GDPR compliance needs more incidents than fines

By Andrea Monti – originally published in Italian by Infosec News

I write this article in one of those rare moments when I indulge in the belief that computer security is something that should be taken seriously. I do not want to disrespect the many professionals who try to work by seriously helping customers and employers to “keep the ship going”. Nor, however, can I pretend to ignore what the cybersecurity market was and has become. Without many hackers, there would not even be the slightest improvement in security caused by these stunts.

Crime’s apology? Incitement to commit a crime? No, merely stating an objective fact: in the field of computer security, it is not the fines that induce legal compliance.

China to vaccine the Army to avoid the Roman Empire’s fate

by Andrea Monti – adjunct professor of law and order at the University of Chieti-Pescara – Originally published in Italian by

A piece of recent news is that China has decided to test Ad5-nCoV, a possible vaccine for the Coronavirus, on its armed forces. According to the British newspaper The Telegraph, the choice would depend on the fact that the military “offers a more compact medical control group than the public”.

Although the use on civilians and not only by Chinese descent could be possible (the experimentation was also authorized in Canada), it is useful to think about the meaning of the choice to develop and test the vaccine in the military. Continue reading “China to vaccine the Army to avoid the Roman Empire’s fate”

COVID-19: from the U.K. another information warfare test drive?

A former head of the British MI6 claims to have seen new evidence about the artificial origin of the Coronavirus and China’s responsibility. However, the truth is not what it seems, or is it?
Andrea Monti – Adjunct Professor of Law and Order and Public Security – University of Chieti-Pescara  – originally published in Italian by

The British newspaper The Telegraph publishes an article in which Sir Richard Dearlove, head of the British Secret Intelligence Service (better known as MI6) from 1999 to 2004 says “he believes the coronavirus pandemic “started as an accident” when the virus escaped from a laboratory in China) and wonders whether, should China admit liability, it would also agree to pay damages.”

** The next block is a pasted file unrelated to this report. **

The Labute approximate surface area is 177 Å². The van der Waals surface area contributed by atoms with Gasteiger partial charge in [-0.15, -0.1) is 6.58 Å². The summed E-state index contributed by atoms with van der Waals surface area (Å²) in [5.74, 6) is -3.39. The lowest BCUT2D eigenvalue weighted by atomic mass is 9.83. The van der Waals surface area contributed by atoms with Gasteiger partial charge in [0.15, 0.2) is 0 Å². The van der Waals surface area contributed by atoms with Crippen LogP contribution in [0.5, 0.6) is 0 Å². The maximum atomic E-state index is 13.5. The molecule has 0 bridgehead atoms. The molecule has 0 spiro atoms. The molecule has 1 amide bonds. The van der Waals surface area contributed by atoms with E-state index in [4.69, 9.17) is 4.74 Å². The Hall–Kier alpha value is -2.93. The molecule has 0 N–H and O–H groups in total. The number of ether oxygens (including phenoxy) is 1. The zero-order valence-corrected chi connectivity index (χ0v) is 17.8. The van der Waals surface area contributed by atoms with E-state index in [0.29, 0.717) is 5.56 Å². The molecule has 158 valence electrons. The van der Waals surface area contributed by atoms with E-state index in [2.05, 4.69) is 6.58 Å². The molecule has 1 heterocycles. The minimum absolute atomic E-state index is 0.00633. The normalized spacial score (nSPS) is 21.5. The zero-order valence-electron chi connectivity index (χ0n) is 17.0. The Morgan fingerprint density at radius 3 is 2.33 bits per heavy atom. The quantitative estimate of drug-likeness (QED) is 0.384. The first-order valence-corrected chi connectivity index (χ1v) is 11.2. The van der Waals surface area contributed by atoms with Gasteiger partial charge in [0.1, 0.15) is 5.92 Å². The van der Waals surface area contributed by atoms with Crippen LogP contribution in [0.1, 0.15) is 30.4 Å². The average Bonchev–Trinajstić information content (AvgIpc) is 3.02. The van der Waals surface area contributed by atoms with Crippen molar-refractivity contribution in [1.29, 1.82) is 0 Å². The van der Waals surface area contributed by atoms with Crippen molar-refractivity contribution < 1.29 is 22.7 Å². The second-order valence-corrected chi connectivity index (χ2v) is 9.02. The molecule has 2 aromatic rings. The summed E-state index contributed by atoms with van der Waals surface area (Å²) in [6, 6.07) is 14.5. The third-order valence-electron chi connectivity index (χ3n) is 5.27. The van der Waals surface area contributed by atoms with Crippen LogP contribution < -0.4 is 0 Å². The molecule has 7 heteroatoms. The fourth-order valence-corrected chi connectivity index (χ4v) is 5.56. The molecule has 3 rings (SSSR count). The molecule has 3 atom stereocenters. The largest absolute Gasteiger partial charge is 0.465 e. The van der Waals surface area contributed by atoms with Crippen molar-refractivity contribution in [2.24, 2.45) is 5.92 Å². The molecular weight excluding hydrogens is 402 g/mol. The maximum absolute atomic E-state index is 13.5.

Truthfulness or not of the asserted theses, this article deserves to be included in an information warfare manual because it contains all the classic elements of a PsyOps, so subtly employed, as well as capable of producing the desired (dis)informative effect. Continue reading “COVID-19: from the U.K. another information warfare test drive?”

Minnesota’s protests to mark the end of Immuni?

Online contact tracing is changing business: from a means to counter the Coronavirus contagion to a tool of public order. Can we afford it? The analysis of Andrea Monti, Adjunct-Professor in charge of law and order and public safety at the University of Chieti-Pescara
Originally published in Italian by

A series of tweets from the American network NBC News bounce the news that the authorities in Minnesota plan to use data from Coronavirus contact-tracing software in public order and security operations to contain the antiracist protests broken out over the death of George Floyd caused by a police officer.

This announcement re-ignites the controversy about the risks of abuse by the State, if it is allowed to have at its disposal vast amounts of data of all kinds on citizens and, in Italy, reinforces the position of those who praised the incredible technological complication that “to protect privacy” has delayed and castrated the development of Immuni, the contact tracing software that should warn us if we came into contact with someone who tested positive at Covid-19. Continue reading “Minnesota’s protests to mark the end of Immuni?”

Project Gutenberg and the Crusader of Copyright

In the name of the new crusade against the “pirates of copyright” the public prosecutor of Rome seizes, the site of the cultural project that digitizes and puts online copyright-free books. But neither the court nor the Guardia di Finanza has noticed. Is it a justifiable mistake? by Andrea Monti – originally published in Italian by Infosec.News
Continue reading “Project Gutenberg and the Crusader of Copyright”